5 Secret Ecommerce Trends in North America
5 Secret Ecommerce Trends in North America
Run an analysis of the numerous data points the Top 1000 of 2020 Digital Commerce 360 contains and you will discover new insights. Let’s look at five points that stand out in the Top 1000 report.
Even though selling out of physical stores and through printed catalogues might seem old school, there are still so many brands turning in huge profits from operating physical stores alongside the online ones.
These findings were an interesting discovery when we penned down the 2020 Digital Commerce 360 Top 1000 Report. Amongst other insights, they created a performance analysis for the first and best 1000 American businesses by e-commerce retail sales.
Here are five expected insights from the report:
Physical stores are eCommerce gold mines, particularly grocery stores
Many people think that eCommerce is the death of physical shopping, and is any store owner’s funeral. Yes, it might have taken a toll on small businesses but large vendors (especially grocery stores) with the resources to run omnichannel sales strategies are cashing out big time.
In 2019, Walmart, Home Depot, Target Corp, The Kroger Co., and Ascena Retail Group (No. 3, 5, 12, 13, and 38 respectively in Digital360 Top 1000 report), all recorded an eCommerce growth spike that beat Amazon’s (No. 1 in the Top 1000 report) 19.1 percent that same year.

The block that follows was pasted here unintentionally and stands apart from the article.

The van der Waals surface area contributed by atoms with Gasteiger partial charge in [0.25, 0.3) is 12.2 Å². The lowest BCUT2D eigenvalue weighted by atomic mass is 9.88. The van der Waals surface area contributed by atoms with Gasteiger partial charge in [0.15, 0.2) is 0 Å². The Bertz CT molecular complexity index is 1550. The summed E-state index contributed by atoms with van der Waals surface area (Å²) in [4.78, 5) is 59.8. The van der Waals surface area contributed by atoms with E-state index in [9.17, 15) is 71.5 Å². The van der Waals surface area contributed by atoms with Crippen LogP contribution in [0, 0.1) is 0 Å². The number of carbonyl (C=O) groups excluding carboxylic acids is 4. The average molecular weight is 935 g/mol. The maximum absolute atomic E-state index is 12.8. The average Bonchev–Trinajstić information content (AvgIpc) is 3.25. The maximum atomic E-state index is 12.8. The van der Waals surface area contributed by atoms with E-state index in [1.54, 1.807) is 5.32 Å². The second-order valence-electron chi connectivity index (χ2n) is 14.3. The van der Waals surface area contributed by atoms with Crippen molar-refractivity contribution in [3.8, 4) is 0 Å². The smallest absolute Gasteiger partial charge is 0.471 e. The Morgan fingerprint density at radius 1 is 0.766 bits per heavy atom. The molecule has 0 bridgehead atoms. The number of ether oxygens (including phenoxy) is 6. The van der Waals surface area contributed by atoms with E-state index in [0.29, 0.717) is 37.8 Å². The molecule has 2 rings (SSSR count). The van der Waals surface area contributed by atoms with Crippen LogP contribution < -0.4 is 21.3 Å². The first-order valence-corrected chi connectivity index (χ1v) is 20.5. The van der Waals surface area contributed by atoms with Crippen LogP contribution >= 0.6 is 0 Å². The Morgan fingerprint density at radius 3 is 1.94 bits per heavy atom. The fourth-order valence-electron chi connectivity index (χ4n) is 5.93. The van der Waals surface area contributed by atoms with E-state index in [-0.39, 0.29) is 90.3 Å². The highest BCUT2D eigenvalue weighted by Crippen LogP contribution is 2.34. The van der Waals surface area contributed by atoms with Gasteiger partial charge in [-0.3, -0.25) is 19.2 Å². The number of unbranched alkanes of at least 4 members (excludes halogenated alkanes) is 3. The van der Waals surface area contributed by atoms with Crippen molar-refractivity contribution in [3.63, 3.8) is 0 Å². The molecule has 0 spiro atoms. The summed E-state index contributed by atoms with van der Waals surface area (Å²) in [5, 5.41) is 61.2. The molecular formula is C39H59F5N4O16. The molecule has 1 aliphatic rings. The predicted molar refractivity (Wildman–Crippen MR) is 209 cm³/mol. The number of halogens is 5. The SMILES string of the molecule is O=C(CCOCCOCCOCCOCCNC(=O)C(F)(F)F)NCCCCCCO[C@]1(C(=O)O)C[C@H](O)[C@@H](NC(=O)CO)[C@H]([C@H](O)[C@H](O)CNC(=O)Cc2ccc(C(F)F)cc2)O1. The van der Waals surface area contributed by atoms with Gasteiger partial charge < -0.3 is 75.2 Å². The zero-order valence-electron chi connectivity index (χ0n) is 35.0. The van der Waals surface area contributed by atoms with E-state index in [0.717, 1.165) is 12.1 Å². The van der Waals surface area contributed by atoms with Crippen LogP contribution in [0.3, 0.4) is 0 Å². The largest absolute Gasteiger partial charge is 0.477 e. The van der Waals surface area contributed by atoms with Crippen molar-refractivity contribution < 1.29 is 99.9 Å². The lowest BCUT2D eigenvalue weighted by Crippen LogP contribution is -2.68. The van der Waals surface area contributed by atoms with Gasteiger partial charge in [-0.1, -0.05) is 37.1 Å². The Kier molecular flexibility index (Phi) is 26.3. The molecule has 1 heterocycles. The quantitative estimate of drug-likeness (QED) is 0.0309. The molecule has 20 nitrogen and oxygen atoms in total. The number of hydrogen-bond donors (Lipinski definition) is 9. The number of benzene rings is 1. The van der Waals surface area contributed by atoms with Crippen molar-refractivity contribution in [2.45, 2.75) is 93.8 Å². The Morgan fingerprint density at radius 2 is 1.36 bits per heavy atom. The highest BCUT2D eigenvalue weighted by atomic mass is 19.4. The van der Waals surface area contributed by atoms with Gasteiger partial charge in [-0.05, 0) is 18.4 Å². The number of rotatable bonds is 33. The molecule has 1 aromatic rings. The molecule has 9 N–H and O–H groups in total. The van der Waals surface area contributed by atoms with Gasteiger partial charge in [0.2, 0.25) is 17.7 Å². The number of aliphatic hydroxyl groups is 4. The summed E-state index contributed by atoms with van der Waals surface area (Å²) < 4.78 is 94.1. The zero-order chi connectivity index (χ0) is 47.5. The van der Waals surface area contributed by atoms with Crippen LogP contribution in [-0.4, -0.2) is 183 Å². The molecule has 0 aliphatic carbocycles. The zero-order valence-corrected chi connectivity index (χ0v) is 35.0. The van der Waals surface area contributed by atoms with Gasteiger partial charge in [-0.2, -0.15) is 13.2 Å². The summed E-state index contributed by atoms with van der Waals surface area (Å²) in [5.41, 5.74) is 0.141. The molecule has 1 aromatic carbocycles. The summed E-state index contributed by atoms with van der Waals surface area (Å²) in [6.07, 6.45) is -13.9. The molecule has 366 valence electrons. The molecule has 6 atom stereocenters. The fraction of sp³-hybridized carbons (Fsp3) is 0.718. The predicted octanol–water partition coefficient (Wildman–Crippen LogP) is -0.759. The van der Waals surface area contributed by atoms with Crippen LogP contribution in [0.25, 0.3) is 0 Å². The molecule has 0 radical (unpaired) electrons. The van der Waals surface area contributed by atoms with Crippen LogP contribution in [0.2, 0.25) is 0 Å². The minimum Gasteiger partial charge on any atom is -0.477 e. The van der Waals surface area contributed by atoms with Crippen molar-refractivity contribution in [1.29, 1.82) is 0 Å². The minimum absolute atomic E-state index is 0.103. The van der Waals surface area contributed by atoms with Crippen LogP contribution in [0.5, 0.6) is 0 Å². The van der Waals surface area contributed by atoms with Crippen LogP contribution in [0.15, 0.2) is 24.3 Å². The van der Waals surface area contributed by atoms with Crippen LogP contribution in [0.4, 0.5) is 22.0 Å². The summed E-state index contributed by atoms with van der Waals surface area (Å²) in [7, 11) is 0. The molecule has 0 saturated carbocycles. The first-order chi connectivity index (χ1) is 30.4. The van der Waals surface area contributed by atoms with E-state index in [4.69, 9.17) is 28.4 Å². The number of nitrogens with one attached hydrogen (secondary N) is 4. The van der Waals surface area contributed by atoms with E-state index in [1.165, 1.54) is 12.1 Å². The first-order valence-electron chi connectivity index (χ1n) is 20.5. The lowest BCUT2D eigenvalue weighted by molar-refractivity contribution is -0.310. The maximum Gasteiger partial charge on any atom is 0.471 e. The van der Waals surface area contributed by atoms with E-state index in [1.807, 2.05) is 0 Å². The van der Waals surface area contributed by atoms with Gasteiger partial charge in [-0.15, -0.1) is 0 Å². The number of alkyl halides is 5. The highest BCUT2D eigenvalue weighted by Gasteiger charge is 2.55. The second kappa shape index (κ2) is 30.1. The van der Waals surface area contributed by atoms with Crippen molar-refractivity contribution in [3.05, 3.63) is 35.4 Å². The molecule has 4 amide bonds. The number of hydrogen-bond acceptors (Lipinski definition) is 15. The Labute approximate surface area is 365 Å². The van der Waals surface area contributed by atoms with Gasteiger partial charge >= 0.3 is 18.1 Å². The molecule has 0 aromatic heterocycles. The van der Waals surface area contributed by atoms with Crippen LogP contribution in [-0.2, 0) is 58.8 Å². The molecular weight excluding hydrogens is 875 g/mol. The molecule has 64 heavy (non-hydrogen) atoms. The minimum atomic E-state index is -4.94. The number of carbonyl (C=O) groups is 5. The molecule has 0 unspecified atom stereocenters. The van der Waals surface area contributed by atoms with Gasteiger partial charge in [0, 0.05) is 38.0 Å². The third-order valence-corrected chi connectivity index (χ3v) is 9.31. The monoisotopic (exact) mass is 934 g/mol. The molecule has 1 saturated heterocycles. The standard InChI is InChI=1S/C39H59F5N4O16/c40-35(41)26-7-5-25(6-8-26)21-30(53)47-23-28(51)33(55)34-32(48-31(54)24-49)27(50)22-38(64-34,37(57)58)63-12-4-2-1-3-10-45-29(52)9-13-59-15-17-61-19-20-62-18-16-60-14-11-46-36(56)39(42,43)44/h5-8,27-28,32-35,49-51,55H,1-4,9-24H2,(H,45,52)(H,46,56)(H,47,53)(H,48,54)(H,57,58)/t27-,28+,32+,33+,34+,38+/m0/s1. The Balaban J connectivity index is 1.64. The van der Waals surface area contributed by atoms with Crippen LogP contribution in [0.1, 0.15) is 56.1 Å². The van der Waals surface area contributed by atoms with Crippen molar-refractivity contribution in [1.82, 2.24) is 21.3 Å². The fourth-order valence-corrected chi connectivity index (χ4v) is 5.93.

What do these five stores have in common? They all retail food/beverages. In 2019, these five brands collectively improved by 21.6 percent in online sales to become the second-best category after home goods (which grew by 22.4 percent). One major growth factor for these food retailers is the option of the in-store and curbside pickup which became popular during the coronavirus pandemic.
However, if you remove Amazon as a virtual store from the comparison, you will find that physical retail stores experienced the most growth out of all four categories in the Top 1000, the other two being consumer brand manufacturers and call centre merchants.
Catalogues are really just physical websites
Many ‘old school’ brands that made it big by running adverts in print media are topping the Top 1000 chart alongside TV retailers using virtual stores and TV ads with CTAs. We call this category the call/catalog center merchants. In 2019, sales for the call centre merchants only rose by 7.5 percent, way lower than the average of 16.2 percent set by the Top 1000.
Nevertheless, the grouping of the ‘old school’ brands with call center merchants was an unfair combination that ruined their 2019 ratings. This was a result of Qurate Retail Group’s 3.2 percent sales decline in 2019 which greatly dropped the group’s performance. They rank No. 9 on the Top 1000 and are the biggest call/catalog center merchants on the list.
The drop was also a result of TV users unsubscribing to cable shopping channels. This action caused a loss of 19 million subscribers from 99 million in 2015. Qurate Retail claims to have gained 11 million new subscribers through other streaming platforms.
Besides Qurate Retail, the other brands in the group collectively saw a 10.2 percent growth in sales in 2019. It’s impressive because the growth rate for catalogers and ‘old school’ brands may be slow, but when they grow, they remain up there. The classic call/catalog retailer in the Top 1000 started eCommerce since 1998, three years before the median for the entire Top 1000.